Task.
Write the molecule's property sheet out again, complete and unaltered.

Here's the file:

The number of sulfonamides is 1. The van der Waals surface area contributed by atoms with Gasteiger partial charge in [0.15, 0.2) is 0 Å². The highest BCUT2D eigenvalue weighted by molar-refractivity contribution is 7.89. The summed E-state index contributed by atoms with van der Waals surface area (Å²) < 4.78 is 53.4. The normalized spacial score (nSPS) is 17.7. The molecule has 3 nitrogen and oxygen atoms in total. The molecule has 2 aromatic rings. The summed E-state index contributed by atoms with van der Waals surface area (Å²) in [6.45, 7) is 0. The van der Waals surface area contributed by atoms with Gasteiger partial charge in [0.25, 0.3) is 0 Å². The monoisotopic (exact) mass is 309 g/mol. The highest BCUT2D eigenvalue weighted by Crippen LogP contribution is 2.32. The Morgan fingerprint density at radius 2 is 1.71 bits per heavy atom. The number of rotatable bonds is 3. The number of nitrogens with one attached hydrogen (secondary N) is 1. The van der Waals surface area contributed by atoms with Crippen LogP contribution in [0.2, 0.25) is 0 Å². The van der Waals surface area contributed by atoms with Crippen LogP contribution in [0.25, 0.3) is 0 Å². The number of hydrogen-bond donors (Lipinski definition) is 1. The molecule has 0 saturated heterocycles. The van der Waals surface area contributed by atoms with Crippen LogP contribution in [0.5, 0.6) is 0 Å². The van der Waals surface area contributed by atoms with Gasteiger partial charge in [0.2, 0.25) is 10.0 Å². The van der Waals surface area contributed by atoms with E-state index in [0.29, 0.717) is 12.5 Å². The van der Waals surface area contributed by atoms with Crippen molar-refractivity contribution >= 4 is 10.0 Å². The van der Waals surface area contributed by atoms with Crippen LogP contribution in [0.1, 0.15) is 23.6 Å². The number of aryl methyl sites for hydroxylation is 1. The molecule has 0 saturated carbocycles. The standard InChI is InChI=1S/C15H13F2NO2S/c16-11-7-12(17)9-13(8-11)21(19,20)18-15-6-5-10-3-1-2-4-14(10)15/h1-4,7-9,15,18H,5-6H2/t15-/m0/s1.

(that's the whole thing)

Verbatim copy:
The number of sulfonamides is 1. The van der Waals surface area contributed by atoms with Gasteiger partial charge in [0.15, 0.2) is 0 Å². The highest BCUT2D eigenvalue weighted by molar-refractivity contribution is 7.89. The summed E-state index contributed by atoms with van der Waals surface area (Å²) < 4.78 is 53.4. The normalized spacial score (nSPS) is 17.7. The molecule has 3 nitrogen and oxygen atoms in total. The molecule has 2 aromatic rings. The summed E-state index contributed by atoms with van der Waals surface area (Å²) in [6.45, 7) is 0. The van der Waals surface area contributed by atoms with Gasteiger partial charge in [0.25, 0.3) is 0 Å². The monoisotopic (exact) mass is 309 g/mol. The highest BCUT2D eigenvalue weighted by Crippen LogP contribution is 2.32. The Morgan fingerprint density at radius 2 is 1.71 bits per heavy atom. The number of rotatable bonds is 3. The number of nitrogens with one attached hydrogen (secondary N) is 1. The van der Waals surface area contributed by atoms with Crippen LogP contribution in [0.2, 0.25) is 0 Å². The van der Waals surface area contributed by atoms with Crippen LogP contribution in [0.25, 0.3) is 0 Å². The number of hydrogen-bond donors (Lipinski definition) is 1. The molecule has 0 saturated heterocycles. The van der Waals surface area contributed by atoms with Crippen LogP contribution in [0.5, 0.6) is 0 Å². The van der Waals surface area contributed by atoms with Gasteiger partial charge in [0.2, 0.25) is 10.0 Å². The van der Waals surface area contributed by atoms with E-state index in [0.29, 0.717) is 12.5 Å². The van der Waals surface area contributed by atoms with Crippen molar-refractivity contribution >= 4 is 10.0 Å². The van der Waals surface area contributed by atoms with Crippen LogP contribution in [0.1, 0.15) is 23.6 Å². The number of aryl methyl sites for hydroxylation is 1. The molecule has 0 saturated carbocycles. The standard InChI is InChI=1S/C15H13F2NO2S/c16-11-7-12(17)9-13(8-11)21(19,20)18-15-6-5-10-3-1-2-4-14(10)15/h1-4,7-9,15,18H,5-6H2/t15-/m0/s1.